• Better understanding of the nature of addiction and how it affects behavior: This is accomplished through education. Just as the person has been assessed, the family has an opportunity for self-assessment and insight from a therapist.
  • Becoming aware of family dynamics: Maladaptive family patterns will contribute to continued substance use. Everyone in the system should be treated to obtain the most positive outcome.
  • Improving communication: In a system where there may have been no communication or limited emotional involvement, improved communication is essential and will require an investment by those interested in the most successful recovery outcomes.
  • Regaining trust: Dishonesty and substance abuse sometimes go hand in hand. Family members may not want to open their hearts (or their wallets) to help a loved one who has betrayed their trust. Improved communication, honest interaction and witnessing positive changes can help mend this breach.
  • Sharing feelings: During active addiction, bridges can be burned. Family members may be angry but unable to express it, they may fear relapse or they may be excited at the possibility of reconciliation. It takes time to learn how to recognize, balance and express these feelings.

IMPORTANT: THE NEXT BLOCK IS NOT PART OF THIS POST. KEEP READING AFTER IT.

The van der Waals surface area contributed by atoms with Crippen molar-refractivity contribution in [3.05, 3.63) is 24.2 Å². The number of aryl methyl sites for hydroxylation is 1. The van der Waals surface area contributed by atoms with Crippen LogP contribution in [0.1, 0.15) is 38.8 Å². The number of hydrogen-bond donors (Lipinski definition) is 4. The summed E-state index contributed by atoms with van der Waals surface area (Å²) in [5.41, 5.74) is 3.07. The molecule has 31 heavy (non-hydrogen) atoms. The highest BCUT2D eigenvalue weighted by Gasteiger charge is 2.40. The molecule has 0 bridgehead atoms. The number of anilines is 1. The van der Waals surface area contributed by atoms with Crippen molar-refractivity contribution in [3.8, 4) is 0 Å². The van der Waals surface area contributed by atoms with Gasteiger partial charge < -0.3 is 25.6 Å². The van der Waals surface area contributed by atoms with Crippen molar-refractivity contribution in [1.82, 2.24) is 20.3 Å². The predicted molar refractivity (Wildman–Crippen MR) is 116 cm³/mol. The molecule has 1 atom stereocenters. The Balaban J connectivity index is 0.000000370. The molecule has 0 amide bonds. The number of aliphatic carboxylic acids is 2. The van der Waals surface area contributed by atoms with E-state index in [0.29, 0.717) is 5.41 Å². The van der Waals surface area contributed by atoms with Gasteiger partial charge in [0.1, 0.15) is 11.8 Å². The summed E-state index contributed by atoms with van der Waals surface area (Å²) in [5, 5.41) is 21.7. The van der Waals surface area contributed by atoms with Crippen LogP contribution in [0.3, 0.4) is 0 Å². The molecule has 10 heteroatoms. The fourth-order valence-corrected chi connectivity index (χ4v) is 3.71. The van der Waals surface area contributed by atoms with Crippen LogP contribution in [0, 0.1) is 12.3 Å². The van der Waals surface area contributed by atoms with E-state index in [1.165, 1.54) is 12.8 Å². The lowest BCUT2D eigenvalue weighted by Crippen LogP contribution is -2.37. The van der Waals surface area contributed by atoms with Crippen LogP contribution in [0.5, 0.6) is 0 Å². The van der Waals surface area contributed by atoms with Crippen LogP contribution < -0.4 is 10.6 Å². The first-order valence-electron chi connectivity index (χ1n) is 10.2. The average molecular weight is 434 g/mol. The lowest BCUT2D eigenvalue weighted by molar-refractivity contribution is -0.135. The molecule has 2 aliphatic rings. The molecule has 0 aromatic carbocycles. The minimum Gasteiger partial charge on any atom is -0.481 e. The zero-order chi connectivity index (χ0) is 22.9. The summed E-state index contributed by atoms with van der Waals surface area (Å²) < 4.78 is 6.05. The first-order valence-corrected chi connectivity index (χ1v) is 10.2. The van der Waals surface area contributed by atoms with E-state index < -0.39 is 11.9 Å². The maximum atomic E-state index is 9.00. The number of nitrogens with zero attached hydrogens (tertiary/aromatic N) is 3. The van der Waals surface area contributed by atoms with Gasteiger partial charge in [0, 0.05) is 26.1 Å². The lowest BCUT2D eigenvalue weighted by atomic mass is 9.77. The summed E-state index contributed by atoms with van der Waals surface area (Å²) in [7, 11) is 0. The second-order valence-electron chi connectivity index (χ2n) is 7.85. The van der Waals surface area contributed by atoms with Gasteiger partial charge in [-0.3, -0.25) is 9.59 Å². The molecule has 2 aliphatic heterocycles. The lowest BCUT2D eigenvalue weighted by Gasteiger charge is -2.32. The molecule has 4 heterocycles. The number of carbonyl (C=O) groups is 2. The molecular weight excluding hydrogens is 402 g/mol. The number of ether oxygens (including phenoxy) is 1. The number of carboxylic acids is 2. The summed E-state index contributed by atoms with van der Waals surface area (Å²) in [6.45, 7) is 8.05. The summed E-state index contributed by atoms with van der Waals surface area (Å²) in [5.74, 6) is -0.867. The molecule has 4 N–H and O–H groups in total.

• Setting boundaries: This applies to everyone involved. Clarifying boundaries is not easy. But it is a necessary step toward healthy recovery for the family. This may include detaching from any friend or family member who is in active addiction.
  • Learning self-care: In addiction treatment, the focus is on the person with the addiction. During family therapy, a parent or spouse may learn that they need help, too. They may be directed to try Al-Anon, Nar-Anon or other mutual help groups in addition to finding an individual therapist.

Why can family therapy be a good choice for me?

In order to address the matter correctly and make family therapy effective both in cases of substance abuse and with addiction problems, it’s important to identify which type of therapy is better suited for each particular case.

Some of the available family therapy treatment types are:

  • Brief Strategic Family Therapy (BSFT)
  • Family Behavior Therapy (FBT)
  • Functional Family Therapy (FFT)
  • Multidimensional Family Therapy (MDFT)
  • Multi-systemic Therapy (MST)

Family therapy for substance abuse, and family therapy for addiction problems, are both available in residential/inpatient treatment and outpatient treatment.

Each family is different, and the best way to approach family involvement with addiction therapy will differ with every person.

Our counselors at are highly experienced in working with drug and alcohol addicted individuals and their families. Though while they can be useful to mediate the intervention process, the family may decide to have a private, non-confrontational and honest talk with the addict to implore them to seek treatment.

Whichever is taken, it is important to understand that family therapy in substance abuse and addiction is incredibly powerful, and that addressing an unhealthy imbalance in communication is the first step in moving toward recovery. Find out more about Tampa Drug Treatment Center family programs by calling us at 1-877-640-7820 today.